Alerts
By: Sutton StokesJune 17, 2022

Zoning Update Moves to Council

The Elkins Planning Commission officially presented city council with its proposed update to city zoning laws in June, capping seven years of work by commissioners. State code stipulates several additional steps council must now follow before the new zoning ordinance can become law. These include a public comment period and two public hearings. The earliest date on which the ordinance could become law would be August 18.

The Planning Commission has held about 50 noticed, public meetings on this topic since 2015. The commission has also held three open houses to collect public input (January 2018, September 2018, and December 2021). As reflected in the commission’s meeting minutes, commissioners carefully considered, and often made changes in response to, every comment or suggestion received at these open houses, in addition to written and verbal comments from the public and from other elected officials.

Council will accept written comments on the proposed ordinance, which should be routed through the Office of the City Clerk, through July 15. On July 26, council will hold a daytime hearing at 1 p.m., followed by an evening hearing on July 28 at 7 p.m. The July 28 hearing will be followed by a regular council meeting, at which the ordinance is scheduled for first reading. As mentioned, the second and final reading is tentatively scheduled for August 18.

Zoning laws regulate how land may be used inside a jurisdiction. These laws divide jurisdictions into sections, or zones, and stipulate the kinds of businesses and housing that are allowed in each of these. Zoning laws also cover topics like where buildings may be situated on a lot and how many accessory buildings (e.g., sheds) are allowed. Other matters that zoning laws might cover include rules for urban livestock and agriculture, as well as requirements for buffer zones between commercial and residential properties.

Elkins zoning laws were first approved in the 1950s and have not been significantly updated since the 1970s. Starting in 2015, the Elkins Planning Commission has been preparing a comprehensive update to the city’s zoning laws. The objectives articulated by the Planning Commission for the update include attracting more personal and commercial investment into the city, encouraging small-scale businesses (including low-impact home businesses in some residential zones) and retail spaces, protecting neighborhood character, and preparing the city for new kinds of businesses that were not on the radar when the city’s current zoning laws were drafted.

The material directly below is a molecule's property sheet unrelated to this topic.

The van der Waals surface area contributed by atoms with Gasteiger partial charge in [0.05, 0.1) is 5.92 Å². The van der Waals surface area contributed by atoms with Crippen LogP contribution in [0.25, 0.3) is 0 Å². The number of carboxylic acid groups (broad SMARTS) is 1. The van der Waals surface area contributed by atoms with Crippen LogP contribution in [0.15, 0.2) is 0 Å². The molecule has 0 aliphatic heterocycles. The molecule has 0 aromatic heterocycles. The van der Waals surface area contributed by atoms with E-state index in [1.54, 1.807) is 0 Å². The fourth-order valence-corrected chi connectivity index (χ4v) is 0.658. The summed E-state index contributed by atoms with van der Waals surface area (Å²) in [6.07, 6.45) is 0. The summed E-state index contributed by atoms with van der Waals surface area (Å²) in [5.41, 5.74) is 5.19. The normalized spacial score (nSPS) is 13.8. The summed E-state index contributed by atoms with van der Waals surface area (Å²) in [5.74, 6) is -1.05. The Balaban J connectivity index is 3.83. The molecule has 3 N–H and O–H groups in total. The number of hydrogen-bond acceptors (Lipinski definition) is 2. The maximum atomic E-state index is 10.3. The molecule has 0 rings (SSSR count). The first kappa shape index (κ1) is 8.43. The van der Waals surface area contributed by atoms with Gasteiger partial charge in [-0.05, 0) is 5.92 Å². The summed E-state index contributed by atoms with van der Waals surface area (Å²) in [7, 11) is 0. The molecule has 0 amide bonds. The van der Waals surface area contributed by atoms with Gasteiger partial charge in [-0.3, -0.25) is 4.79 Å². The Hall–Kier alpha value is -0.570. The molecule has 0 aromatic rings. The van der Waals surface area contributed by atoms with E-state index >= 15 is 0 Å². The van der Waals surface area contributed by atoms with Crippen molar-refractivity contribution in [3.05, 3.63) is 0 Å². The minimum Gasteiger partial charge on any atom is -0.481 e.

Because the city’s zoning laws were so far out of date and, in part, no longer in compliance with state and federal laws and court rulings, the commission elected to start drafting its update from scratch. Some of the biggest changes in the new law would regulate the type, size, and placement of signs; encourage the creative repurposing of former schools and churches, which can be difficult under current city zoning rules; preserve vital retail space downtown by forbidding the conversion of storefronts into residences; and require “buffers” between commercial areas and residences, such as landscaping or fences.

Legally operated businesses and rental units would be “grandfathered” under the new law. This means that, even if the type of business or style of residence conflicted with those allowed in a particular zone under the new law, these “non-conforming uses” would be allowed to continue, even if the property is sold, unless abandoned for a year or longer. The proposed ordinance includes no design or historic-preservation requirements.

To ensure that the update incorporated proven, effective practices and complied with all applicable state and federal laws, the commission has throughout this process relied on the advice of planning and legal professionals from the Land Use and Sustainable Development Law Clinic, a program of the West Virginia University College of Law. Elkins is one of 20 West Virginia communities that clinic staffers are currently assisting with zoning ordinances at no cost.

Under the process stipulated by state law, planning commissions proposing new zoning ordinances must do by creating a document referred to as a Study and Report on Zoning. This document includes analysis of current conditions and an explanation of why changes to zoning laws are needed. The report then includes two appendices, one containing the proposed new ordinance and one containing the proposed new zoning map.

For more information and to download the Study and Report on Zoning (including the proposed zoning ordinance and map), visit: www.cityofelkinswv.com/zoning-update.

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